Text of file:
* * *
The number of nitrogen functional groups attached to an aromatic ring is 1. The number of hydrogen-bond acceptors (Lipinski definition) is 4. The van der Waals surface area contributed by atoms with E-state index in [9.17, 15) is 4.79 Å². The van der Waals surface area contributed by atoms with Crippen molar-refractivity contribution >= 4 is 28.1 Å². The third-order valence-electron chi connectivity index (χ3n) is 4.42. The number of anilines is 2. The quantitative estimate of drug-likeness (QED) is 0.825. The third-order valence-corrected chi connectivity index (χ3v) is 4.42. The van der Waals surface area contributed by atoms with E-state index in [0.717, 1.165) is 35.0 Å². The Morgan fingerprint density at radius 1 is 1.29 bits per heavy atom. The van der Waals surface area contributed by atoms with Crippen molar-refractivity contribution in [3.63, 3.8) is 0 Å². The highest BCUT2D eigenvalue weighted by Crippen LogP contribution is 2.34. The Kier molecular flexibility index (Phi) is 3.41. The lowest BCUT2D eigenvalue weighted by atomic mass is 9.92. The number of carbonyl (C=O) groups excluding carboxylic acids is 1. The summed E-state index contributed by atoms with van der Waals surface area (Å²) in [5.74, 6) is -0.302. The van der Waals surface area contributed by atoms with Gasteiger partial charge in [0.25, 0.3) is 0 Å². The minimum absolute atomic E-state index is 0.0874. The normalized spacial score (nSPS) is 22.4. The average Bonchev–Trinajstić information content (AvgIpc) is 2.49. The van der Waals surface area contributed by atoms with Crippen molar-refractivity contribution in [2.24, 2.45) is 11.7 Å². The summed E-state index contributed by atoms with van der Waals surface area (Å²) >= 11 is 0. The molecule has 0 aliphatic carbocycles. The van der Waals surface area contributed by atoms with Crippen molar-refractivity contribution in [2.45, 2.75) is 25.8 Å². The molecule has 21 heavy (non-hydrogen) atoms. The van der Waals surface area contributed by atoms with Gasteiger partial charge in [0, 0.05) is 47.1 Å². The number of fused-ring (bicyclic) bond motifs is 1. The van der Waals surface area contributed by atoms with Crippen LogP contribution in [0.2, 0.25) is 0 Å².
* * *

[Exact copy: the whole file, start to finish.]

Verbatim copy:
The number of nitrogen functional groups attached to an aromatic ring is 1. The number of hydrogen-bond acceptors (Lipinski definition) is 4. The van der Waals surface area contributed by atoms with E-state index in [9.17, 15) is 4.79 Å². The van der Waals surface area contributed by atoms with Crippen molar-refractivity contribution >= 4 is 28.1 Å². The third-order valence-electron chi connectivity index (χ3n) is 4.42. The number of anilines is 2. The quantitative estimate of drug-likeness (QED) is 0.825. The third-order valence-corrected chi connectivity index (χ3v) is 4.42. The van der Waals surface area contributed by atoms with E-state index in [0.717, 1.165) is 35.0 Å². The Morgan fingerprint density at radius 1 is 1.29 bits per heavy atom. The van der Waals surface area contributed by atoms with Crippen molar-refractivity contribution in [3.63, 3.8) is 0 Å². The highest BCUT2D eigenvalue weighted by Crippen LogP contribution is 2.34. The Kier molecular flexibility index (Phi) is 3.41. The lowest BCUT2D eigenvalue weighted by atomic mass is 9.92. The number of carbonyl (C=O) groups excluding carboxylic acids is 1. The summed E-state index contributed by atoms with van der Waals surface area (Å²) in [5.74, 6) is -0.302. The van der Waals surface area contributed by atoms with Gasteiger partial charge in [0.25, 0.3) is 0 Å². The minimum absolute atomic E-state index is 0.0874. The normalized spacial score (nSPS) is 22.4. The average Bonchev–Trinajstić information content (AvgIpc) is 2.49. The van der Waals surface area contributed by atoms with Crippen molar-refractivity contribution in [2.24, 2.45) is 11.7 Å². The summed E-state index contributed by atoms with van der Waals surface area (Å²) >= 11 is 0. The molecule has 0 aliphatic carbocycles. The van der Waals surface area contributed by atoms with Crippen molar-refractivity contribution in [2.45, 2.75) is 25.8 Å². The molecule has 21 heavy (non-hydrogen) atoms. The van der Waals surface area contributed by atoms with Gasteiger partial charge in [0, 0.05) is 47.1 Å². The number of fused-ring (bicyclic) bond motifs is 1. The van der Waals surface area contributed by atoms with Crippen LogP contribution in [0.2, 0.25) is 0 Å².